Breaking the Cycle of Anxiety

By Kristi Coppa - Founder, Wondergrade

As parents, it’s our job to look at our childhoods, choose the best parts to bring to our parenting practices, and intentionally change what caused us pain. The part of my childhood that I most wanted to change for my daughters was my experience with anxiety.

In retrospect, my anxiety as a child was pretty straightforward. I was worried constantly. I had frequent stomach aches. I couldn’t go to sleepovers and had difficulty concentrating in school. My family didn’t want to acknowledge that I had a problem. My parents dismissed it, thinking it was a phase. My sisters teased me. I learned to pretend I was okay when I was not okay.

As an adult, I sought treatment and began taking medication. For a while, things felt more manageable. However, after the birth of my daughter, postpartum anxiety and sleep deprivation made my anxiety return to full force. It took some work, but again, I sought treatment and slowly began to feel like myself. 

It took years, but eventually, I accepted that my generalized anxiety disorder was not my fault. It’s something I was born with. I could heal. However, when it became clear that it was also something I passed on to my daughter, a whole new healing journey began.

Anxiety in Kids

After years of therapy and personal work, I was deeply familiar with how anxiety showed up in my life. However, when my oldest daughter turned four and began struggling with worries, complaining of stomach aches, and having frequent nightmares, it took a bit for me to sort out what was happening. Even though I had lived through her experience as a child, I still was hesitant and felt unequipped to recognize what was going on and help her cope. 

My husband and I consulted our pediatrician, who helped us pinpoint the signs of stress she was showing. My daughter was struggling with anxiety, just as I had as a child. 

Through our journey, I found out that we were not alone in our struggle to identify what was going on behind our daughter’s meltdowns and fears. It can be challenging, we learned, for parents to recognize signs of anxiety in their kids, even those who are highly engaged.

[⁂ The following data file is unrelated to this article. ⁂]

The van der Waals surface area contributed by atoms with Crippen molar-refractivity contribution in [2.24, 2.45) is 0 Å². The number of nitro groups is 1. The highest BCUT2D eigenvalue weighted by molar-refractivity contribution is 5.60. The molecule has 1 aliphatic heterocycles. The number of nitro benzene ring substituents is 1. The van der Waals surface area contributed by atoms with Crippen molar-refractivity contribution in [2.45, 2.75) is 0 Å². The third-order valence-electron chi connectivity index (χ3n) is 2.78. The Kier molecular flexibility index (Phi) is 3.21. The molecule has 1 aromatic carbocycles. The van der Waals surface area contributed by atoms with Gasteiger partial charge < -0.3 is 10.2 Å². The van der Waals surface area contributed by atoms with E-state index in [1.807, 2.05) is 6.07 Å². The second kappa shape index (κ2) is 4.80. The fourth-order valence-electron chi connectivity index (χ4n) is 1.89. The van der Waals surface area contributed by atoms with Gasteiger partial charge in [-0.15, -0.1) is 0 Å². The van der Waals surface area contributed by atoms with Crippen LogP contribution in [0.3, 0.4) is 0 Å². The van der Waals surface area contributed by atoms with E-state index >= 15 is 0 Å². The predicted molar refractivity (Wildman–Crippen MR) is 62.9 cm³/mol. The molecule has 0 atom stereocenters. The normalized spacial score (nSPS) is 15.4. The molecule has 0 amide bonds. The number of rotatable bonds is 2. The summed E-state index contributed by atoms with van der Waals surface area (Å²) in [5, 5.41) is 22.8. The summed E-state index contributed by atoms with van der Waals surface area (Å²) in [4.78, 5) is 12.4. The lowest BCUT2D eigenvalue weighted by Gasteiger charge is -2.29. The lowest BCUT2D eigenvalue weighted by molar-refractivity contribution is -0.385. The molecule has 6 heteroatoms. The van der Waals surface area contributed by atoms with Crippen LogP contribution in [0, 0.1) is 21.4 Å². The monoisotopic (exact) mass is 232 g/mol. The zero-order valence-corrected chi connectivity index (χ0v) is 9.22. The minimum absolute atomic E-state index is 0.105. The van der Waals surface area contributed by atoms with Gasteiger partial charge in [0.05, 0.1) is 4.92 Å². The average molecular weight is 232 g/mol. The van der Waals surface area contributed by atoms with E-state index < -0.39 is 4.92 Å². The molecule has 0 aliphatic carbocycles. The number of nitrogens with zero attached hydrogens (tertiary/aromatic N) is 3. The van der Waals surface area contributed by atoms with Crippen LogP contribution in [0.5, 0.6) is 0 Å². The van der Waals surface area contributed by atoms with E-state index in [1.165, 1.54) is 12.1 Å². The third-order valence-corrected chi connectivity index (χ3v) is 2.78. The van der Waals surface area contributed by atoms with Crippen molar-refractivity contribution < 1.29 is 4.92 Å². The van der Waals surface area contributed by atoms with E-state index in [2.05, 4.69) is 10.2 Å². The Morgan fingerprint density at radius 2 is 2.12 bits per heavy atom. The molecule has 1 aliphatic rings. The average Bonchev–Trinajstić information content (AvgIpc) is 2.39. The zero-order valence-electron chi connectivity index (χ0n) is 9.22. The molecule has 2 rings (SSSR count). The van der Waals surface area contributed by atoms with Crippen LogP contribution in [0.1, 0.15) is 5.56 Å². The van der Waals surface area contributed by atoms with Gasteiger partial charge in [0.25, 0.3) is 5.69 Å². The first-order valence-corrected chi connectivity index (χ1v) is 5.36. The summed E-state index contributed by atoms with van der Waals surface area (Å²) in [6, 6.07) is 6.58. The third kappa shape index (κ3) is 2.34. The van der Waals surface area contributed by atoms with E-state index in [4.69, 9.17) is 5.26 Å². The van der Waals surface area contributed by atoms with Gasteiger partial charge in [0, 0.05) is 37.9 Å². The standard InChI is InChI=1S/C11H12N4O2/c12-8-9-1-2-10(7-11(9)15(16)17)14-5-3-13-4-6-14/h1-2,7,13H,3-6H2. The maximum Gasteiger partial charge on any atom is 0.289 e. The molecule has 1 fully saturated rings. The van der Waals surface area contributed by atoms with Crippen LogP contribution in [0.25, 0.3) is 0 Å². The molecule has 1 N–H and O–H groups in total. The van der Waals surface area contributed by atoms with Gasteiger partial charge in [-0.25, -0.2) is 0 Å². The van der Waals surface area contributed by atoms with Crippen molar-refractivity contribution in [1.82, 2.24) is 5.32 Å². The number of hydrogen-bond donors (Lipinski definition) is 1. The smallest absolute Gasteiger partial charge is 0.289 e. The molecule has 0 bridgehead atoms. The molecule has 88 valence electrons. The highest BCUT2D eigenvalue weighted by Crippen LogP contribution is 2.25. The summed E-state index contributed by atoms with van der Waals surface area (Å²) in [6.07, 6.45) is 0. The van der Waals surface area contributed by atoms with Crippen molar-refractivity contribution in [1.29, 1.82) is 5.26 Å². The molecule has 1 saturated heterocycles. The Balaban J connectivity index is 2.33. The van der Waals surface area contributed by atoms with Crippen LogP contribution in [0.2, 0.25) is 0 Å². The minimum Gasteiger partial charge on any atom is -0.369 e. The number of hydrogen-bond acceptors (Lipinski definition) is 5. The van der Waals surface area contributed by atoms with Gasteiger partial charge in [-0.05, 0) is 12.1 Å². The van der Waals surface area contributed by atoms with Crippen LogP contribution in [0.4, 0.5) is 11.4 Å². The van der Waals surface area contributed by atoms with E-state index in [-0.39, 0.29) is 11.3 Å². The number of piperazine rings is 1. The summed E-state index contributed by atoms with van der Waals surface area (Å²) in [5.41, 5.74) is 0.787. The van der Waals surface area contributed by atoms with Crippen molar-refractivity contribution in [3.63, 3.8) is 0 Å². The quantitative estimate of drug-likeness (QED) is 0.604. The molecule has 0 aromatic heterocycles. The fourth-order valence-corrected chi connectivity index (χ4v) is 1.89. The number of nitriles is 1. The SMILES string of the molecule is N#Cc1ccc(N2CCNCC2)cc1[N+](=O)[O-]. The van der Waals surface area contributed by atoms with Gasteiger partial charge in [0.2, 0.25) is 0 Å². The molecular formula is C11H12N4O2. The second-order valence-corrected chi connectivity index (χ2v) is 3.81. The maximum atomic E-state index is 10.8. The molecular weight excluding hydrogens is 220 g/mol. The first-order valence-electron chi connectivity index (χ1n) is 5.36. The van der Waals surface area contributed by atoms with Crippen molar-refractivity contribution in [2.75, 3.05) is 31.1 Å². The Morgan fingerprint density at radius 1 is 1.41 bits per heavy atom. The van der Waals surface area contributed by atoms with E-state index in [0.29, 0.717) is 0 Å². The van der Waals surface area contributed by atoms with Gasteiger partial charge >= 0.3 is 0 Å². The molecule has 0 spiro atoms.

One reason for this is that anxiety and stress can appear differently in kids than in adults. Where adults often have somatic complaints like headaches, muscle tension, heartburn, or indigestion, are unable to sleep or concentrate, or feel frazzled when stressed, kids can show stress in new, surprising ways. Kids might show increased activity, appear hyperactive, or develop new physical “quirks” like hair twirling, thumb-sucking, nail-biting, or nose-picking. They might start clinging or needing more attention than usual or develop sudden fears like the dark, strangers, or monsters. 

The unusual way kids can show stress, coupled with a limited vocabulary for talking about their emotions, make it extremely difficult to recognize anxiety in kids. 

In our case, we had expert guidance to help us see how our child was struggling and get her help right away. We started to see a change in her by getting my daughter in therapy, learning to manage our own emotions and expectations as parents, and finding age-appropriate resources to help her cope.

My daughter is not alone in her struggle with anxiety. In fact, with the constant changes brought on by the ongoing pandemic, stress, and anxiety in kids is at an all-time high. The good news is that, as a society, we are also more willing to acknowledge and talk about anxiety in kids. More kid-friendly resources are available, and more helping professionals are equipping parents with ways to help our kids cope in healthy ways. 

Tools to Help 

Apps like Wondergrade, which I founded due to seeing my daughter struggle and wanting to increase the accessibility of these resources for all parents, help kids as young as 3 learn healthy calm-down skills in a fun and playful way. Even apps and resources initially intended for adults, like Headspace and Insight Timer, now include sections for kids. New kid-friendly products like weighted stuffed animals, and calm down stickers are in the market so kids have resources to turn to in difficult times. We are doing better as a community, and it shows. 

(Recommended: Seven Everyday Ways to Use Weighted Objects for Better Moods)

Unlike my childhood, when I thought I had to “get over” my feelings of fear and sadness, parents of my generation can help their kids learn to cope. We can teach our kids to feel their feelings, acknowledge them, and self-regulate to let go of unproductive forms of anxiety, creating a space for the peace and calm many of us never felt as children. 

We have the power to give our children the tools to make them resilient, regulated, and mentally strong every day of their lives. We can’t make everything bad go away, but we can teach children that they can weather it when stress happens. 

Read next: I was Diagnosed with ADHD at 40 and it Changed my Life - and my Work

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